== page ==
Okta ABAC implementation using OAuth 2.0


#1

I am new to Okta. And we are planning to purchase okta OneApp package. Our need is to provide them attribute based access control to forms fields of different entities including user as well.
I have gone through the okta documentation and only find one page(https://developer.okta.com/books/api-security/authz/attribute-based) about ABAC and finding it difficult to get any further support or detailed helping material , how actually okta helps to implement ABAC , any java example or further details will be highly appreciated and motivate us.

It will be great if anyone can guide me in the right direction and how ABAC will be implemented and achieved using Okta.

Thanks


#2

First off, I’m going to assume that the OAuth access token is the source of the attributes used to determine access control. An ABAC solution may use the OAuth token only for the authenticated user ID or for additional attributes. A lot of the specifics for this is dependent on the application frameworks for both the UI and the back-end server, so all I can give you are generalities
In Okta:

  1. Determine the attributes you will use for your access control.
  2. Create one or more claims that will put these attributes into an access token.
  3. Assign the claims to every scope or create specific scope(s) associated with these claims.
    Note: You may also want to define a policy that grants these scopes based on specific group membership. This does complicate the Okta configuration and the operational implications may outweigh the added security.

In your application,
a) ensure the ‘user’ or ‘client’ requests an access token from Okta using either the openid scope or the scope created in step 3).
b) supply the access token in all requests to your application server for any endpoint requiring authorization. Typically, this is a REST web service and the token is supplied in the HTTP authorization header as a Bearer token.
c) In the back-end server at the point where an access control decision is made, determine access based on the value of the appropriate claim in the token. I strongly suggest you use some application security framework, such as Spring Security (bundled with Spring Boot), Oracle Platform Security Services, Apache Shiro, or whatever to validate the access token and create a security context based on the token. Do not roll your own!


#3

I’m having the same problem. If we take the example provided on the OKTA site (linked above) how specifically does the application grant a specific user access to a specific playlist. Given a specific user and a specific playlist how does the application know if that user has “edit:playlist” permission? The example goes about 50% into explaining it and then stops.

Here’s what the example says:

Leia presses the “Edit Playlist” Button → Request is routed to PEP → PEP constructs an authorization request → PEP requests edit:playlist, edit:description scopes along with some identifying information like user id → PDP uses this information to lookup policy, user info, and returns allow or deny.

Is the application supposed to create a new scope in Okta every time a new playlist is created? This example does not include a playlist ID in the hypothetical authorization request. I would have expected it to request the “edit:playlist:1737428373” scope. Are they omitting this detail for brevity? If not, is the application supposed to somehow merge its knowledge about ownership with Okta’s incomplete picture of ownership - how would that work?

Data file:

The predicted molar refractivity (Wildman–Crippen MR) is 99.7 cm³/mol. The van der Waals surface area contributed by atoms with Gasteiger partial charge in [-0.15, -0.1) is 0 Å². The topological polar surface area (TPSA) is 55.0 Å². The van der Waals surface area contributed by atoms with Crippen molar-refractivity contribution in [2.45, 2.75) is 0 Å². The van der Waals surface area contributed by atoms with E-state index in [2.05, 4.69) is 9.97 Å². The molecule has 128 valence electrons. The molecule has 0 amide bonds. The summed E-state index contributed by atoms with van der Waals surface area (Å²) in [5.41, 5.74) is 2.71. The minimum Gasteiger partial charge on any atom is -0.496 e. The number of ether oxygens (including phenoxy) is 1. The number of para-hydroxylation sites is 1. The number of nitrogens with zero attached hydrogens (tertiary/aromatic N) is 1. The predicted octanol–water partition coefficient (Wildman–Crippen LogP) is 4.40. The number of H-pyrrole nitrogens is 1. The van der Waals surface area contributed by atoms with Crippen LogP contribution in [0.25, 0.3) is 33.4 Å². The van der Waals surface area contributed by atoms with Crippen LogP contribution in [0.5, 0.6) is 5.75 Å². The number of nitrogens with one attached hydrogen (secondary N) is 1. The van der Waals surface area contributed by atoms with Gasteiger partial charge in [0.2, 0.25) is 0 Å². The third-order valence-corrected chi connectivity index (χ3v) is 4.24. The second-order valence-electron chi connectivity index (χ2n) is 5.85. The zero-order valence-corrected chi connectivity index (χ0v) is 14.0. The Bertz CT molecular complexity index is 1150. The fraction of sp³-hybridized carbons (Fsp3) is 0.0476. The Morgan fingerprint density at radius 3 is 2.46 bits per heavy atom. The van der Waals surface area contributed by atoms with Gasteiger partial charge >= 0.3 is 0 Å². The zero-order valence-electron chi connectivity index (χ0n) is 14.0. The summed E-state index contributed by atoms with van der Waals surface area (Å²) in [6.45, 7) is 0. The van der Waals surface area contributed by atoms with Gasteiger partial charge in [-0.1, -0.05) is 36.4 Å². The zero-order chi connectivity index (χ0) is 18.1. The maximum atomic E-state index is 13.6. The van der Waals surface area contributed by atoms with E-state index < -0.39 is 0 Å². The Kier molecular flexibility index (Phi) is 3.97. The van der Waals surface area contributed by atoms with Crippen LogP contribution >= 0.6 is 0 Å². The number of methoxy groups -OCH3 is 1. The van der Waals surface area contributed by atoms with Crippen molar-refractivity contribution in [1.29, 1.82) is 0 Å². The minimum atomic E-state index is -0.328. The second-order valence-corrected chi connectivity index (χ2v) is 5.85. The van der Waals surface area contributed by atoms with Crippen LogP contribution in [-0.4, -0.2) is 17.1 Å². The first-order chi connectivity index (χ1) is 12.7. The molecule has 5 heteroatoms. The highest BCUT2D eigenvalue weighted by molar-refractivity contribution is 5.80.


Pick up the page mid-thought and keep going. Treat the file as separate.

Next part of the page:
Edit: It would be much more useful for Okta to implement a sample application that actually does something interesting - like this playlist example in the docs. Instead they are all oversimplified and just read the email claim from the auth token. Not useful.


#4

Yes, it would be nice for Okta to supply a working fine-grained access control implementation. However, I wouldn’t hold my breath for it. The basic issue here is that there are two general purpose access control frameworks in place.

In the ABAC architecture, the PDP uses the security context to determine if the operation on the specific resource. In some implementations, this is performed by returning a ‘promise’: essentially an additional ‘where’ criteria to append to the SQL statement the application is about to execute. In your example, if the user has the ability to edit ANY playlist, the PDP would allow access with a ‘promise’ of something like, “playlist_owner = current-user-id”. In other impls, the PDP would query PLAYLIST_OWNER table directly. In either case, a ‘general’ OAuth scope of edit:playlist would suffice.

As a framework, OAuth does allow for fine-grained access control as long as the authorization server supports it. Okta’s supplied authorization server implementation will never natively implement this, as it would require a query into the application’s database as well as application specific logic. Thus, you would need to write your own auth server that understands resource instance specific scopes (edit:playlist:1737428373) and use that. This would allow the PDP to only need to see if the appropriate scope was present in the access token to grant/deny the operation.

While you could create a set of scopes for each resource instance (playlist) within an Okta auth server, I would hesitate to do so, as you also need to have an appropriate access control policy defined. To me, keeping this all in sync between an application an Okta would be a challenge operationally.